- New York: 151 watts per capita (3,005 megawatts of distributed solar)
- Washington D.C.: 150 watts per capita (101 megawatts of distributed solar)
- Maryland: 145 watts per capita (897 megawatts of distributed solar)
- Colorado: 140 watts per capita (814 megawatts of distributed solar)
- New Mexico: 125 watts per capita (264 megawatts of distributed solar)
- Utah: 116 watts per capita (387 megawatts of distributed solar)
- New Hampshire: 108 watts per capita (150 megawatts of distributed solar)
- Delaware: 100 watts per capita (101 megawatts of distributed solar)
Although California, Texas, Florida, and North Carolina have the largest overall solar markets (see below), Hawaii, Massachusetts, California, and Arizona have the greatest distributed solar saturation, as measured in installed distributed solar capacity per capita. California, Arizona, Nevada, Massachusetts, and New Jersey all land in the top ten for both distributed solar saturation and total solar generation capacity.
These state solar markets changed the most since our 2020 update:
- Installed solar capacity in Texas, California, and Florida all grew by more than a gigawatt in 2021 (4.3, 3.0, and 1.5 gigawatts, respectively). Virginia’s installed solar capacity grew by just under one gigawatt (955 megawatts).
- Maine, Ohio, Illinois, and Wisconsin doubled or more than doubled their installed solar capacity with growth from 2021.
- Indiana, Iowa, Colorado, and Michigan also saw rapid solar generation capacity expansion in 2021 (91%, 80%, 55%, and 53%, respectively).
Eighteen states can now claim more than 1,000 megawatts of total solar capacity and 40 have more than 100 megawatts.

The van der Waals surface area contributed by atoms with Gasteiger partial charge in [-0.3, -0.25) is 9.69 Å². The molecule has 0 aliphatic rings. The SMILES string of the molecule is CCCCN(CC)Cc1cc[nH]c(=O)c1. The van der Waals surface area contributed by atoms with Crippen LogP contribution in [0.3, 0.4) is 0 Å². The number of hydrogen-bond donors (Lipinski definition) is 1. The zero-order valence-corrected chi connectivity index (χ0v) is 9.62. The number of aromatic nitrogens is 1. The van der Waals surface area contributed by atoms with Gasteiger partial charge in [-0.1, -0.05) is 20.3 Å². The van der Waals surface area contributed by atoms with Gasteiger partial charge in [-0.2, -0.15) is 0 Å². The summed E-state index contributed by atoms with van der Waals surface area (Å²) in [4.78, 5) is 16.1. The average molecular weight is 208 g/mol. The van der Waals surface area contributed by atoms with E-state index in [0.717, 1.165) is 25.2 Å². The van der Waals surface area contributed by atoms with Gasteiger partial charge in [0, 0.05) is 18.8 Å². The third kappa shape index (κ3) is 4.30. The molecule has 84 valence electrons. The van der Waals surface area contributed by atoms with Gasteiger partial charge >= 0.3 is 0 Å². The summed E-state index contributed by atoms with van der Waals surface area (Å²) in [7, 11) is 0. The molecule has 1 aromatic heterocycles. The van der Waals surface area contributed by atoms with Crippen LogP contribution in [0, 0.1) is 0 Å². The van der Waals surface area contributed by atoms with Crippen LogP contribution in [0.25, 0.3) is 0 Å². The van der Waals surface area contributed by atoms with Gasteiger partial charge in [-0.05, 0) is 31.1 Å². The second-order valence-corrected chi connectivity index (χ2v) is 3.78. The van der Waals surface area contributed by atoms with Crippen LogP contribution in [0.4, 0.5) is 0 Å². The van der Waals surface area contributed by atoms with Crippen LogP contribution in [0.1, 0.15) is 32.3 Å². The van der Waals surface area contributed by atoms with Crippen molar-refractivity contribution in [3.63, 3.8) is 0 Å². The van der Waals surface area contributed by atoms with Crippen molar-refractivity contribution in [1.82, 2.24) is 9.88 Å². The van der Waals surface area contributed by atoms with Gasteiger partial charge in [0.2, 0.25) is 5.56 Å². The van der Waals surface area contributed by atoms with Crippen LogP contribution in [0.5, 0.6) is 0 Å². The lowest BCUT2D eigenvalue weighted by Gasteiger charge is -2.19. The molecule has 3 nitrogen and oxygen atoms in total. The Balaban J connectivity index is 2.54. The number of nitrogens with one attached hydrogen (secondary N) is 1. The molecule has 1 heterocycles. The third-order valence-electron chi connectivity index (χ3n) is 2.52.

For more analysis on the growth of the U.S. power sector, read our latest quarterly update.
Community solar, enabled in 20 states and the District of Columbia, brings many of the benefits of power to those who have traditionally been left out. Community solar gardens — which are larger than residential solar installations, but smaller than utility-owned solar fields — are the most cost-effective size for solar and reduce electric bills for members of the community.
The following graphic highlights the four community solar-enabling states — Colorado, Massachusetts, Minnesota, and New York — that we are able to track at this time. The figures for community solar saturation are calculated by dividing installed community solar capacity by state population.
Total installed community solar capacity at the end of 2021:
- Minnesota (826 megawatts)
- New York (799 megawatts)
- Massachusetts (641 megawatts)
- Colorado (96 megawatts)
State policies like community solar are crucial in support of local decision-making and promoting the adoption of distributed solar. Additional essential policies include net metering, simplified interconnection rules, property assessed clean energy, a renewable portfolio standard carve-out for solar or distributed energy, and solar or solar-ready mandates for buildings. We track these policies and others in our Community Power Map.
ILSR’s State(s) of Distributed Solar analysis is updated annually. For a historical snapshot, explore our archived analyses of distributed solar by state in 2020, 2019, 2018, 2017, and 2016.
This article originally posted at ilsr.org. For timely updates, follow John Farrell on Twitter or get the Energy Democracy weekly update.